Yet again, the nation has witnessed an encounter with the President in a remarkable meet the press session. This staple of our political system, started by the Kufuor administration continues to enjoy the admiration of both the political class and the citizenry, deepening the country’s democratic credentials in the geopolitical space. There are some who are of the opinion that six months into the presidency is too short for this engagement. One can say without equivocation that, July 18 exercise was needed to understand the broad vision of the president on the direction of the State six months into his administration. This is because quite a lot of things have happened and were talked about within the last six months, some of which were clear to the people and others not so clear that the people needed clarity, and direction from the president.
To adapt the good old cliché, six months is quite a long time in politics. The question is how useful was the exercise? In answering this question, it is important to recap at least three critical issues that needed clarity from the president. The first had to do with the China money. A clarification as to what government means by saying “it is not a loan but a joint venture”? The Second issue is, is Atiwaa forest the subject of the Ghana-China agreement on the so called joint venture money and the bauxite? Last but not least is galamsey. A major issue that has engulfed this nation, and the fight of which has probably become the “poster boy” headlining the six month presidency of Nana Addo.
There is no doubt that it is the burning desire of most nationals to know from the president how many galamsey sites, in terms of land size has the nation been able to clear off the illegal miners? What is the extent of preparation, if any, towards reclamation of galamsey areas? Instead, what the country had was a mixed bag of about 40 percent quality, 20 percent not so fantastic and a final 40 percent of over the bar questioning. This is not to run down the media and our hardworking journalists.
Ghana, undoubtedly, has one of the finest and most liberal media environments in Sub–Saharan Africa. According to the literature, the media have had to adapt to several political changes and have now become more stable, plural and freer since the 1990s. This is because the 1992 constitution makes provisions for media freedom and plurality and also insulates the state owned media from any form of interference from any quarters. In fact, the renewal of the Ghanaian mass media culture, experts say, has become an integral and indispensable part of the process of democratisation. It is also general knowledge that the Ghanaian media have generally been influential in safeguarding the country's democratic principles by playing critical roles in both the historical and socio-political development of the political system.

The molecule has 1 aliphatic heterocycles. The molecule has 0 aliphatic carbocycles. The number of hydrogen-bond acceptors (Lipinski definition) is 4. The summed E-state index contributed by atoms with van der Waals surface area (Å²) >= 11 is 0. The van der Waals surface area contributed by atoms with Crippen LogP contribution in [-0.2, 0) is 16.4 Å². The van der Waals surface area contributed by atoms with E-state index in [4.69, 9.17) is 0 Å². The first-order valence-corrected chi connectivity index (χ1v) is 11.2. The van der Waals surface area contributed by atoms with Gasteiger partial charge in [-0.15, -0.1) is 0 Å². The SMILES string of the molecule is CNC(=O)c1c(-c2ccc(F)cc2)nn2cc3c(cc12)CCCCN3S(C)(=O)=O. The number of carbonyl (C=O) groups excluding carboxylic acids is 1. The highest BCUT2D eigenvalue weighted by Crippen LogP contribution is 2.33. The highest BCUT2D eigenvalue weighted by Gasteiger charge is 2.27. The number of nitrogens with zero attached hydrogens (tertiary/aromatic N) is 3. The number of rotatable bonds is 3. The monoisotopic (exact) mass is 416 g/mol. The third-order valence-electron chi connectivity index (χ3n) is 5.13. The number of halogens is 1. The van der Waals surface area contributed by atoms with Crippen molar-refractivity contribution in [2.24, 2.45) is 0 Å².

However, there has been an emergence, in the last few years, of a problem in public sphere, co-produced and managed by the media, predominantly. In highlighting this problem, it is imperative to refer to Dr. James Abugre, an authority in political communication and the media space in Ghana, who notes that communication helps to explain reasons, methods and ideas of corporate administrators and political leaders to their audiences. Political communications seek to achieve the latter through the mass media, predominantly.
Unfortunately, this process, which is the function of the media, has largely been contaminated in many ways in Ghana, including uncritical, selective and propagandist observation and reporting. In the more recent years, experts, including Abugre, have noted, that greater part of the Ghanaian media have sought to support and project the voices of the political system, becoming opportune witnesses, playing mischief and propaganda rather than educating and informing the citizens and being critical of the political system through fair and neutral ways.
Consequently, the Ghanaian media have greatly succeeded in propping the political class. The issue is glaring to many, especially those who have the authority to talk about it and to correct it. Yet, many are those who would choose to remain silent. It is the hope of many that this trend is reversed. To a large extent, that should begin by sorting out media ownership.
BY DR. KOBBY MENSAH, LECTURER UNIVERSITY OF GHANA BUSINESS SCHOOL AND POLITICAL MARKETING EXPERT.